Dogma (film)

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Dogma is a 1999 American comedy film written and directed by Kevin Smith, who also stars in the film as Silent Bob along with an ensemble cast that includes Ben Affleck, Matt Damon, Linda Fiorentino, Alan Rickman, Bud Cort, Salma Hayek, Chris Rock, Jason Lee, Jason Mewes, George Carlin, Janeane Garofalo, and Alanis Morissette.

Brian O'Halloran and Jeff Anderson, the stars of Smith's debut film Clerks, have cameo roles, as do Smith regulars Scott Mosier, Dwight Ewell, Walt Flanagan, and Bryan Johnson.

The 4th film set in the View Askewniverse is a hypothetical-scenario film revolving around the Catholic Church and Catholic belief, which caused organized protests and much controversy in many countries, delaying release of the film and leading to at least two death threats against Smith.[1][2] The film follows two fallen angels, Loki and Bartleby, who, through a loophole in Catholic Dogma, find a way to get back into Heaven after being cast out by God. However, as existence is founded on the principle that God is infallible, their success would prove God wrong and thus undo all creation. The last scion and two prophets are sent by the Voice of God to stop them.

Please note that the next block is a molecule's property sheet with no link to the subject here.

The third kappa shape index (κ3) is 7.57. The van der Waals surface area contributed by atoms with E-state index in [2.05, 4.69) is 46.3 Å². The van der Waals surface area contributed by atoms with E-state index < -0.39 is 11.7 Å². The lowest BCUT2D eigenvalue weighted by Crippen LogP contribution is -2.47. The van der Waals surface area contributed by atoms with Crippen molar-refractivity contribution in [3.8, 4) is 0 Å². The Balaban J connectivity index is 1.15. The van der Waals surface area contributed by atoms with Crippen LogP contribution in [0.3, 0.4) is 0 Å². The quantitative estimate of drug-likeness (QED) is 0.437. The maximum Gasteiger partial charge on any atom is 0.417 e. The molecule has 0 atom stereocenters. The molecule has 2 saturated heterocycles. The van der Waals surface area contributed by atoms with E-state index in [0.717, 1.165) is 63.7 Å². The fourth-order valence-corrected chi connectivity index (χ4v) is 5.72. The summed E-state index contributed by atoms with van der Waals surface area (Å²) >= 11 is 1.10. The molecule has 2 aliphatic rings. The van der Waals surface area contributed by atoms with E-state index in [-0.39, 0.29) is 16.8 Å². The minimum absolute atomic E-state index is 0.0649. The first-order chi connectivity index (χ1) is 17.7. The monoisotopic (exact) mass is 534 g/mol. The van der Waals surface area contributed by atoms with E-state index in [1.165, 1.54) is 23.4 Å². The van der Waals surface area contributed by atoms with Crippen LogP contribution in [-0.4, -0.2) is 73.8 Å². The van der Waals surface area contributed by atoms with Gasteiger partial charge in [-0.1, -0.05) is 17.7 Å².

Aside from some scenes filmed on the New Jersey shore, most of the film was shot in Pittsburgh, Pennsylvania.



The film opens with an old man outside a skee ball arcade in New Jersey being beaten into a coma by three hockey stick-wielding teenagers (the Stygian Triplets).

Two fallen angelsBartleby (Ben Affleck), a watcher, and Loki (Matt Damon), the former Angel of Death — were banished from Heaven after an inebriated Loki, with Bartleby's encouragement, resigned. Exiled to Wisconsin for all of eternity, the pair see their salvation when a church in Red Bank, New Jersey celebrates its centennial anniversary with a plenary indulgence. They can have their sins forgiven by passing through the doors of that church, and -- upon death -- regain access to Heaven. They fail to realize that this will overrule the word of God and therefore destroy all of existence.

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